“When Mark Davis, the chief political correspondent for WTNH-Channel 8, persistently questioned Dodd about his primary challenger, Merrick Alpert, and the challenger's claim that the senator shared blame for the financial crisis because of support for deregulation efforts in the 1990s, Dodd was curt.Dodd was visiting Colonial Han-Dee Spring and trying to spread a bit of good news. Businesses have found it difficult to get credit, and Dodd was in Connecticut to assure business leaders that help is on the way from Washington, a monetary piñata: Some of the money used to bail out Wall Street has been returned to Washington, and the Obama administration intends to divert some of the returns as “loans to small businesses that have still not been able to get banks to extend them credit to continue their operations.”
"’I reject that argument,’ he said sharply, then looked around for the next question.”
That problem, said William J. Lathrop, president of Han-Dee Spring, has not affected his company, which receives credit through its parent company. But, Lathrop offered, his company is concerned Connecticut may not preserve its state-level worker training programs, and other worries torment him, such as “anything that raises costs.”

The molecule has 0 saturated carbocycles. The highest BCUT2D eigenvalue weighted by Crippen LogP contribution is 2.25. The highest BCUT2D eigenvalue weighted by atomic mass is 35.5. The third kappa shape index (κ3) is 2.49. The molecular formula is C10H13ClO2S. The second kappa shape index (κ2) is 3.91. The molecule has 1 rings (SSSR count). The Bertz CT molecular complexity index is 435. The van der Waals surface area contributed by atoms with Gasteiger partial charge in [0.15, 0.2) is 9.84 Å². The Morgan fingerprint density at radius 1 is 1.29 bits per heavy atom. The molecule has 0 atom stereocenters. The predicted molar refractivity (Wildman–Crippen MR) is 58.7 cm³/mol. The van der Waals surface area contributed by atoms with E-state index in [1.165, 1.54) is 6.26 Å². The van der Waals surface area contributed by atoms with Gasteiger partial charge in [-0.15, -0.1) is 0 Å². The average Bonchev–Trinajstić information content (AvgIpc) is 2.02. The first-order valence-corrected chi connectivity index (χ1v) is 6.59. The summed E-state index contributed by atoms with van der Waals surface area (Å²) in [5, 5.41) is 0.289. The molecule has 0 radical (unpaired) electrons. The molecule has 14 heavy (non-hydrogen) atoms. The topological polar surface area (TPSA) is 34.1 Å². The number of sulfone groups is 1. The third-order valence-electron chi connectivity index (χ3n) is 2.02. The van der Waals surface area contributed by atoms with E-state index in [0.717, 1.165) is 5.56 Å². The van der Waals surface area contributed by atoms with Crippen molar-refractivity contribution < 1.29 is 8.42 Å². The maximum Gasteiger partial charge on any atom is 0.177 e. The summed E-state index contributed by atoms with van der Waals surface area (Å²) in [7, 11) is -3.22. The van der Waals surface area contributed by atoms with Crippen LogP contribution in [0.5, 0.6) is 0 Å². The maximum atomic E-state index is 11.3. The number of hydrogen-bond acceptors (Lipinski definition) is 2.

Dodd may be disappointed to learn that pretty much everything done – and left undone – by Connecticut’s Democratic leaders in the legislature raises the cost of doing business in his home state.
And then there was Davis, asking those inconvenient question, and Alpert, Dodd’s Ned Lamont, puttering through the state and hurling imprecations at the senator – not the unruffled experience Dodd is used to around campaign time.